#1
I recently (as in ten minutes ago) bought a five string Ibanez. I've been playing bass on a four string for almost two years now, so I'm finding it kind of hard in hitting the right string. I'm a righty, and for some strange reason I move my right thumb everytime I change strings, as oppose to planting my thumb on the pick-up. So I end up hitting all the strings when I try and change. Are there any tips to helping with this, or do I just need to practice? Sorry if my post wandered a bit, and was hard to read. Thanks.
#2
Try using rest strokes. They are when you keep your thumb planted on either the body of the bass or the pick-up and pull your finger all the way through the string you intend on hitting and keep goin until you hit the next string. If you do it right it will mute the string behind it. This will take practice, but it is very handy. Of course if you get really good at it you wont really need to rest on those other strings.
#3
Sorry, it's tough to explain. Try to youtube it. It's a classical guitar skill but it works very similar on bass.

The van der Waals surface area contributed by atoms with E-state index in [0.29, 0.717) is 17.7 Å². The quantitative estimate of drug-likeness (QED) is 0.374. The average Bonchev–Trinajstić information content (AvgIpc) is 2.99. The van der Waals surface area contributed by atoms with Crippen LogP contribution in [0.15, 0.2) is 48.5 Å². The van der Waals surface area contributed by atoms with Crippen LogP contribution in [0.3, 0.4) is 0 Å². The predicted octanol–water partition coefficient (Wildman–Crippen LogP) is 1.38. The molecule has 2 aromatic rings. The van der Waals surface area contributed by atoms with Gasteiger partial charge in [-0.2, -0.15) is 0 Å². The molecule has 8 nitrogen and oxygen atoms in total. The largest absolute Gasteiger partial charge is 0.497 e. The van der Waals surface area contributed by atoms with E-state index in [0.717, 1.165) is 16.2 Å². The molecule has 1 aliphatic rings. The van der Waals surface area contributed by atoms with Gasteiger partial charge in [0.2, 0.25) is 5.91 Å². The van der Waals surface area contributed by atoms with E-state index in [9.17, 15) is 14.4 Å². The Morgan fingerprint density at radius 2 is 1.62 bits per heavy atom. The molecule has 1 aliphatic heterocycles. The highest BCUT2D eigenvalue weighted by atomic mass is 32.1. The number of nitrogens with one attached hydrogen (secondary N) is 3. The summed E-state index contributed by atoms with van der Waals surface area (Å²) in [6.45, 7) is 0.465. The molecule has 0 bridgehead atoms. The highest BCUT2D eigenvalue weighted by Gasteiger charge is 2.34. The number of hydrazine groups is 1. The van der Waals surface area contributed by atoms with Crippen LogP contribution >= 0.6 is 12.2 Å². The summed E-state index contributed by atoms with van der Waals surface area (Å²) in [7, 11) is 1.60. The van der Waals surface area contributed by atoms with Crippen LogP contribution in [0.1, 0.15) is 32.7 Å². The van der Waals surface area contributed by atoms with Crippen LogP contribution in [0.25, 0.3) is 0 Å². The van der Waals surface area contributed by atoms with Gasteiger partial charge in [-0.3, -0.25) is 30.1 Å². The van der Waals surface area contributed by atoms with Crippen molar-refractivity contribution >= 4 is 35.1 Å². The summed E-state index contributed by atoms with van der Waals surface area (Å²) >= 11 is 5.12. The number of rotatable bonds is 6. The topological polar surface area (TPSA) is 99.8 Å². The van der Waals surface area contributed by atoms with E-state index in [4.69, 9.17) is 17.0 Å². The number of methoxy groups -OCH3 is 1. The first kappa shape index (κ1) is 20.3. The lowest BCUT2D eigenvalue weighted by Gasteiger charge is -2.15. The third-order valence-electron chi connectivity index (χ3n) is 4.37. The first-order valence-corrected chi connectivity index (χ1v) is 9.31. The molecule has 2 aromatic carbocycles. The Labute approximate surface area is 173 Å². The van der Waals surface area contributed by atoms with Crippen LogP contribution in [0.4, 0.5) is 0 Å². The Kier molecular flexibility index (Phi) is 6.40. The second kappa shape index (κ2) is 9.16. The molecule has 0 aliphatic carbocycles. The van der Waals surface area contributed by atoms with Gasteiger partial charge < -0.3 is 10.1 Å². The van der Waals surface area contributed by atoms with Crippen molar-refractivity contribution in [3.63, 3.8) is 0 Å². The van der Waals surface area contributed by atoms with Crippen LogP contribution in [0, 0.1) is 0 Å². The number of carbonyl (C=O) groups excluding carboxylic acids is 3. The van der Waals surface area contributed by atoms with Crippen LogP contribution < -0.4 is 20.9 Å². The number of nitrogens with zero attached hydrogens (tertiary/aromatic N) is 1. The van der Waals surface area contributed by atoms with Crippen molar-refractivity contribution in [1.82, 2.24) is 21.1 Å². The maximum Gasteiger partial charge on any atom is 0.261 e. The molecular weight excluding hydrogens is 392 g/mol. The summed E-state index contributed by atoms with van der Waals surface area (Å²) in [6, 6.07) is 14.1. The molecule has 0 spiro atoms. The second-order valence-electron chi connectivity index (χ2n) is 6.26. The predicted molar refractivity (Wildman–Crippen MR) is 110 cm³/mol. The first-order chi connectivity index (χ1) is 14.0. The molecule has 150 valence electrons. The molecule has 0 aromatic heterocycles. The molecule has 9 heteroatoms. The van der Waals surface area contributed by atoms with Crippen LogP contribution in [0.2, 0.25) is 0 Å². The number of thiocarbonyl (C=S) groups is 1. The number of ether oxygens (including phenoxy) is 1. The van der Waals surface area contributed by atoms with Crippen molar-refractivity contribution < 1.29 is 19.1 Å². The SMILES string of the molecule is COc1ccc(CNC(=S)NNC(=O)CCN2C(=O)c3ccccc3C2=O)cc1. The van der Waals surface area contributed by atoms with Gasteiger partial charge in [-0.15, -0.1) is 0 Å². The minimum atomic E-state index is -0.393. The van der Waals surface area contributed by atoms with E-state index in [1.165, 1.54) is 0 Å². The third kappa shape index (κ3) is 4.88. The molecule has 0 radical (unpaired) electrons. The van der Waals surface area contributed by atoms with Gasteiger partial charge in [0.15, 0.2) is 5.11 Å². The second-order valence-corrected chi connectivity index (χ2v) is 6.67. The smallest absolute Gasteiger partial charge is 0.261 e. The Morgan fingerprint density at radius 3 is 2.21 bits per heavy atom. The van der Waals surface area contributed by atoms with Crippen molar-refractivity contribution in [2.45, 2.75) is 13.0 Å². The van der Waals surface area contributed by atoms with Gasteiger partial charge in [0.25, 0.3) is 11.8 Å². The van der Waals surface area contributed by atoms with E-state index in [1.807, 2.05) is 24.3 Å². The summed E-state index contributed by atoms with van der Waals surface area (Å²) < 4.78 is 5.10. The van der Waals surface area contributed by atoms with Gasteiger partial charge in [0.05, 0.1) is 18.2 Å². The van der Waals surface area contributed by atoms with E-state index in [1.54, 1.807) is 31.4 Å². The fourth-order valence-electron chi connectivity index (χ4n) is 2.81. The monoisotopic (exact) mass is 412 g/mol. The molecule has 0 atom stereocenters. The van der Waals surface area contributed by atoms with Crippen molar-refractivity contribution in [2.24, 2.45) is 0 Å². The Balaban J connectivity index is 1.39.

#5
i recently was in the same position, just keep practicing, you get used to it.
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#7
Try to keep your right hand still and use your thumb as a pivot point. For me, that 5th string had 0 learning curve, as to me it was 'under' everything else and therefore not in my way. Now that you have a 5-string, you can start seeing patterns in scales and stuff like that, since you have 2 octaves in any given hand position.
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#8
Yeah just keep practicing. The big difference between four and five strings is the string spacing so it's normal when you first do the switch that you need to take the time to adapt to that change of spacing.
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#9
Quote by thefitz
Try to keep your right hand still and use your thumb as a pivot point. For me, that 5th string had 0 learning curve, as to me it was 'under' everything else and therefore not in my way. Now that you have a 5-string, you can start seeing patterns in scales and stuff like that, since you have 2 octaves in any given hand position.